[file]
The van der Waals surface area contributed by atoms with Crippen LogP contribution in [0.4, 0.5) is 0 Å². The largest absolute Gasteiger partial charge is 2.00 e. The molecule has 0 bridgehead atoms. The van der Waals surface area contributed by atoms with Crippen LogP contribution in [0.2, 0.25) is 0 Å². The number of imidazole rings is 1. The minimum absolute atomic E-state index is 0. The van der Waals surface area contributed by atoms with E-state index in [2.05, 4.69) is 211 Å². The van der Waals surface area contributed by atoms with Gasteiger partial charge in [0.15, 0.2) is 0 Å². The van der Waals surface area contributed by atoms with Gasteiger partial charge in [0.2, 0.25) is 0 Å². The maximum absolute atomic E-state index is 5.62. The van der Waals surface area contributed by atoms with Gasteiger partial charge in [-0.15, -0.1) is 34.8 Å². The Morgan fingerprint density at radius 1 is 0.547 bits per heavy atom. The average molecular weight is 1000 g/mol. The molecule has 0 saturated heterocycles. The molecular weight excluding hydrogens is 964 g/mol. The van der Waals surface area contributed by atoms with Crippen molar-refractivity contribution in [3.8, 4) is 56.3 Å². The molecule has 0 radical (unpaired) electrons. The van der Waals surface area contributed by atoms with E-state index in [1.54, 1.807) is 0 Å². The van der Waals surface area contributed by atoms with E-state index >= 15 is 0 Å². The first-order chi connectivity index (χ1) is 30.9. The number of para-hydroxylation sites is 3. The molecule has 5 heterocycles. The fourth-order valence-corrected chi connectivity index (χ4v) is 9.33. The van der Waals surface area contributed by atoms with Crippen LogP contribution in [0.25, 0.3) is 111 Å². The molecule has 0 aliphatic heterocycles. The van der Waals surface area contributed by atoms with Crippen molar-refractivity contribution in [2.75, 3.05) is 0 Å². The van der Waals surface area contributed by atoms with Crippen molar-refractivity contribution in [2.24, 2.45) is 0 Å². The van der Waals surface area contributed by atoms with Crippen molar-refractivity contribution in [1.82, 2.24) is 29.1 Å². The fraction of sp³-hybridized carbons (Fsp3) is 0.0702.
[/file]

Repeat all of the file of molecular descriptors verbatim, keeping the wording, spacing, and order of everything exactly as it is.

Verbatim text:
The van der Waals surface area contributed by atoms with Crippen LogP contribution in [0.4, 0.5) is 0 Å². The largest absolute Gasteiger partial charge is 2.00 e. The molecule has 0 bridgehead atoms. The van der Waals surface area contributed by atoms with Crippen LogP contribution in [0.2, 0.25) is 0 Å². The number of imidazole rings is 1. The minimum absolute atomic E-state index is 0. The van der Waals surface area contributed by atoms with E-state index in [2.05, 4.69) is 211 Å². The van der Waals surface area contributed by atoms with Gasteiger partial charge in [0.15, 0.2) is 0 Å². The van der Waals surface area contributed by atoms with Gasteiger partial charge in [0.2, 0.25) is 0 Å². The maximum absolute atomic E-state index is 5.62. The van der Waals surface area contributed by atoms with Gasteiger partial charge in [-0.15, -0.1) is 34.8 Å². The Morgan fingerprint density at radius 1 is 0.547 bits per heavy atom. The average molecular weight is 1000 g/mol. The molecule has 0 saturated heterocycles. The molecular weight excluding hydrogens is 964 g/mol. The van der Waals surface area contributed by atoms with Crippen molar-refractivity contribution in [3.8, 4) is 56.3 Å². The molecule has 0 radical (unpaired) electrons. The van der Waals surface area contributed by atoms with E-state index in [1.54, 1.807) is 0 Å². The van der Waals surface area contributed by atoms with E-state index >= 15 is 0 Å². The first-order chi connectivity index (χ1) is 30.9. The number of para-hydroxylation sites is 3. The molecule has 5 heterocycles. The fourth-order valence-corrected chi connectivity index (χ4v) is 9.33. The van der Waals surface area contributed by atoms with Crippen LogP contribution in [0.25, 0.3) is 111 Å². The molecule has 0 aliphatic heterocycles. The van der Waals surface area contributed by atoms with Crippen molar-refractivity contribution in [2.75, 3.05) is 0 Å². The van der Waals surface area contributed by atoms with Crippen molar-refractivity contribution in [2.24, 2.45) is 0 Å². The van der Waals surface area contributed by atoms with Crippen molar-refractivity contribution in [1.82, 2.24) is 29.1 Å². The fraction of sp³-hybridized carbons (Fsp3) is 0.0702.